The Bondage of the Will, the Sovereignty of Grace and the Glory of God

Luther was right about this: Unless we feel the power, and the pervasiveness, and the eternal peril of the bondage of our will, we will not see or savor or sing the glory of God’s sovereign grace.

So back to the main question: Are human beings so sinful that God’s sovereign grace must create and decisively fulfill every human inclination to believe and obey God?

Luther’s answer—and the answer of all the Reformers—was yes. And my conclusion from Scripture is that their answer is true. Pelagianism is wrong. Fallen man cannot create his own holy choices. And semi-Pelagianism is wrong. In the act of faith and the pursuit of holiness, man does not complete God’s prevenient grace by contributing his own decisive, self-determining power. The power and pervasiveness of our bondage is such that God must create and decisively fulfill the act of faith and the pursuit of holiness.

When Paul expresses the Christian pursuit of godliness, he does not picture it as God doing part and we doing part. He prays, “May God fulfill every resolve for good and work of faith by his power” (2 Thessalonians 1:11). Paul’s working was not added to God’s working. It was produced by God’s working. So much so that he would say, “It was not I.”

And this is how he instructs everyone to live: “Work out your own salvation with fear and trembling, for it is God who works in you, both to will and to work for his good pleasure” (Philippians 2:12–13). Our working is not added to God’s working. Our working is God’s working. Here’s how Jonathan Edwards relates God’s and our working:

We are not merely passive in [faith and obedience], nor yet does God do some and we do the rest, but God does all and we do all. God produces all and we act all. For that is what he produces, our own acts. God is the only proper author and fountain; we only are the proper actors. We are in different respects wholly passive and wholly active. (Works of Jonathan Edwards, Vol. 21, 251)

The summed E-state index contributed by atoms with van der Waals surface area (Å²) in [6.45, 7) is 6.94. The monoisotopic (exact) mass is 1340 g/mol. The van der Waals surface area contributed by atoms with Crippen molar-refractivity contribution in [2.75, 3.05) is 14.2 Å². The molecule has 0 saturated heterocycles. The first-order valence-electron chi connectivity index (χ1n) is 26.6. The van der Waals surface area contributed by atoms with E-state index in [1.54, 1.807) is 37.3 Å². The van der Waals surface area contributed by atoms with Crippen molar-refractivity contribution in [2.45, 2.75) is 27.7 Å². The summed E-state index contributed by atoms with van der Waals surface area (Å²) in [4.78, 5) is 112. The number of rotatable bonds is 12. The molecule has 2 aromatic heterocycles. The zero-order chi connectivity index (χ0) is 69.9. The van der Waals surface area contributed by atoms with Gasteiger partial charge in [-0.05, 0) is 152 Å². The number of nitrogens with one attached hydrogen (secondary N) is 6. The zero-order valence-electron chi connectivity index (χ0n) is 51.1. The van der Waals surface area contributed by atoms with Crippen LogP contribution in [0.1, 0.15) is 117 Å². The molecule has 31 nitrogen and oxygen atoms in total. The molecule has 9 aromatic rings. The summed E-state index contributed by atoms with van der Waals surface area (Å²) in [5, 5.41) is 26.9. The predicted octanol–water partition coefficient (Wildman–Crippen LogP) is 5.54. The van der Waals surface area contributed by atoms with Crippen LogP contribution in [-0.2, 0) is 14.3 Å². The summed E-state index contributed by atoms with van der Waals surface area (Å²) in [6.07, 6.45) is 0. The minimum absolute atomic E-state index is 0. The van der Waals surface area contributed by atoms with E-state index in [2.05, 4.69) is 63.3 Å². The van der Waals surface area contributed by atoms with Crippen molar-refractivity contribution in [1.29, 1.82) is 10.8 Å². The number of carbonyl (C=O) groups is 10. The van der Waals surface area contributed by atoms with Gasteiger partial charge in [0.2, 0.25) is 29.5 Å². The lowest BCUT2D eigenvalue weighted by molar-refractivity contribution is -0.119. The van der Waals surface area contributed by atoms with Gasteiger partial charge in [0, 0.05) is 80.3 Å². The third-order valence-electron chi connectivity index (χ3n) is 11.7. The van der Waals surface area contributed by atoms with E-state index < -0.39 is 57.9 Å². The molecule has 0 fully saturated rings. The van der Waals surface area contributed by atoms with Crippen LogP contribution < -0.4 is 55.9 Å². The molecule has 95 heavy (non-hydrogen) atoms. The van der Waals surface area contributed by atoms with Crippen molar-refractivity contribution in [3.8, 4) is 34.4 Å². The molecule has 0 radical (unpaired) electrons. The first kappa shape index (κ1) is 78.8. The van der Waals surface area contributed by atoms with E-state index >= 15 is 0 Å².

If you are no longer in bondage to guilt and death and blindness, if you now love the light and delight in the exaltation of God’s glory more than your own, if you love his authority above your autonomy, and if you see and savor the glory of Christ in the gospel as the greatest treasure in the universe, you owe it all to free and sovereign grace. Not just because God jump-started your dead will, and waited to see what you would make of it with your decisive self-determination, but because from that day to eternity, the grace of God will be the decisive fulfiller, producer of every holy act you ever perform.

Brothers, it is a colossal mistake to preach only the believer’s new freedom and new identity in Christ, and not to preach the believer’s old bondage and old identity in Adam. Without a knowledge of their former bondage, and their daily, radical dependence, how will they ever know the meaning of grace? How will they ever feel the degree of thankfulness for grace that they ought to feel? How will they live to the praise of the glory of his grace?

God’s grace will not be glorified as it ought to be until the church, with deep understanding and exploding joy, says from the heart, “For from him and through him and to him are all things, including my faith and my obedience. To him be glory forever. Amen” (Romans 11:36).  

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John Piper
John Piper is the Pastor for Preaching at Bethlehem Baptist Church in Minneapolis, Minnesota. John is the author of more than 30 books and more than 25 years of his preaching and teaching is available free at DesiringGod.org. © Desiring God.

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